of the Rabbinical Assembly in Israel


Bet Midrash Virtuali



After reciting kiddush over the goblet [of wine, the celebrant] washes his hands and recites the blessing over washing the hands. If he washed his hands before kiddush he has [thereby] indicated that he prefers the bread; he should not recite kiddush over wine but over the bread. Note: Some [authorities (Poskim] say that it is preferable to wash the hands before kiddush and then to recite kiddush over the wine; and this is the prevalent custom in these lands and one should not deviate [from this custom] except on the night of Passover [at the Seder service].


On Friday night, before we begin eating the celebratory meal, three activities must take place:

  1. we recite kiddush,
  2. we ceremonially wash our hands,
  3. we recite the blessing over ĥallah.

The subject of paragraph 12 of section 271 is the elucidation of what should be the preferred order in which those three activities should be carried out.

There are two basic views in this matter: that of Rabbi Yosef Karo is presented first and that of Rabbi Moshe Isserles is presented in his note on what Rabbi Karo rules. All things being equal, it is clear that Rabbi Karo prefers the order with which most of us are familiar: first recite kiddush, this should be followed by the ceremony of washing the hands, and lastly we should recite the benediction over the two ĥallot. However, according to Rabbi Karo, it is halakhically permissible to first wash the hands, then recite kiddush, and then recite the blessing over the bread. But, he says, we always wash our hands before we eat bread; therefore, if someone washes his hands before reciting kiddush he is disclosing a conscious (or subconscious) preference for the bread over the wine. Since one's heart should be filled with joy when reciting kiddush clearly for this person it would be preferable for him or her to recite kiddush over the bread and not over a goblet of wine.

The reason why we usually wash our hands after reciting kiddush is so that the recitation of kiddush not be an interruption between the washing of the hands and the breaking of the bread. (So important is it in the Jewish tradition that there be no interruption between the washing of the hands and the benediction over the bread that it is a universal custom that after reciting the blessing over washing the hands we try to refrain from speaking until we have recited the benediction over the bread.) It follows logically that if kiddush would not come as an interruption between the other two activities there is no reason why one should not first wash one's hands. For example, if all those present at the Sabbath table fulfill their duty not by reciting kiddush themselves but by listening to the kiddush recited by the celebrant, for them the kiddush is no interruption, so they may first wash their hands, then listen to kiddush (and respond 'Amen') and then proceed to the benediction over the ĥallot. This is particularly useful when a very large number of people are celebrating together: it is much more convenient to have them all first wash their hands rather than to create a prolonged hiatus between kiddush and ha-motzi (the benediction over the bread) while everyone washes.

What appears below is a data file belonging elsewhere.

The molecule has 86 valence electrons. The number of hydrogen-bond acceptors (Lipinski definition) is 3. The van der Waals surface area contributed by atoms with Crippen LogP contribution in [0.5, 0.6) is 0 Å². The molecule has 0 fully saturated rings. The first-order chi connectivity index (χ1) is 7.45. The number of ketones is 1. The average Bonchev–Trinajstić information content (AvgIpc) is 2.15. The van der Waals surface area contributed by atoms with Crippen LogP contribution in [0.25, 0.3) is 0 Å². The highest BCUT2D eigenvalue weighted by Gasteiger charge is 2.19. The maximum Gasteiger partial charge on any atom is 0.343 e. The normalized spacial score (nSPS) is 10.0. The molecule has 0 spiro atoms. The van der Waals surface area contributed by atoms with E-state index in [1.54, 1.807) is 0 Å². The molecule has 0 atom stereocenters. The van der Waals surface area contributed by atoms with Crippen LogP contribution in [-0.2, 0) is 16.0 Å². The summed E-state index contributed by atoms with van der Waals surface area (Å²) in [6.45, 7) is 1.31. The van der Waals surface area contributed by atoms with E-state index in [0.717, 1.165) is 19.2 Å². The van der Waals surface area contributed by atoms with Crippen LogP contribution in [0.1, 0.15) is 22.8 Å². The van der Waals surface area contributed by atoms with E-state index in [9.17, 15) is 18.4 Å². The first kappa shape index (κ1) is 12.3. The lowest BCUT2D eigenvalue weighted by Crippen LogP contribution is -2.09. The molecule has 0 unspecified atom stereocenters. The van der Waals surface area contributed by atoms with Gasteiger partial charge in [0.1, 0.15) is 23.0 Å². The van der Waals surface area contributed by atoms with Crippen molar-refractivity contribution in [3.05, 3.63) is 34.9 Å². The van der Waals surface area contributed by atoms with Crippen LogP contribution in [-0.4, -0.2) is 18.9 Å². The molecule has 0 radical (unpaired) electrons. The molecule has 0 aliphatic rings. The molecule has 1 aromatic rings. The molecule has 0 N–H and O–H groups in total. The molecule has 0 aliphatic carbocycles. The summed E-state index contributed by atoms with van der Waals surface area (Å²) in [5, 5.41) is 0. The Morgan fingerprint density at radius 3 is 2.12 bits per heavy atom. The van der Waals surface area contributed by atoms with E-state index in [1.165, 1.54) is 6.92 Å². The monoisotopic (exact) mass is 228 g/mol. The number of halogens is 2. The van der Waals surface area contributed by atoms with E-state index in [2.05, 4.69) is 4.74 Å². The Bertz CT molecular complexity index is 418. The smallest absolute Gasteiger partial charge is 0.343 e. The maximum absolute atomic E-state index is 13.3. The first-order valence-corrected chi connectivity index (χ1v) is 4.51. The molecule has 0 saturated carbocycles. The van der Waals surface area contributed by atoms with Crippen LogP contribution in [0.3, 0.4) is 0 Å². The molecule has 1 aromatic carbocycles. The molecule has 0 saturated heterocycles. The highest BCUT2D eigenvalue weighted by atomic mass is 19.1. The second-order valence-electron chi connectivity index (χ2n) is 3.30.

Rabbi Moshe Isserles presents a different custom. According to him it is always preferable to wash the hands before reciting kiddush! Being a part of the ceremony, he holds that the recitation of kiddush does not constitute an interruption. Therefore, he says, even someone who does not have a greater predilection for bread over wine should first wash the hands, then recite kiddush and lastly recite ha-motzi - and he quotes five prominent medieval sources to back up his ruling. He goes further: he says that in Ashkenazi circles ('these lands' of Eastern Europe) it is the universal custom to wash the hands before kiddush and will not accept any deviation from this ruling. (Indeed, in a later section he even goes so far as to say that kiddush should always be recited over wine, and not bread, even when the celebrant does not like wine!)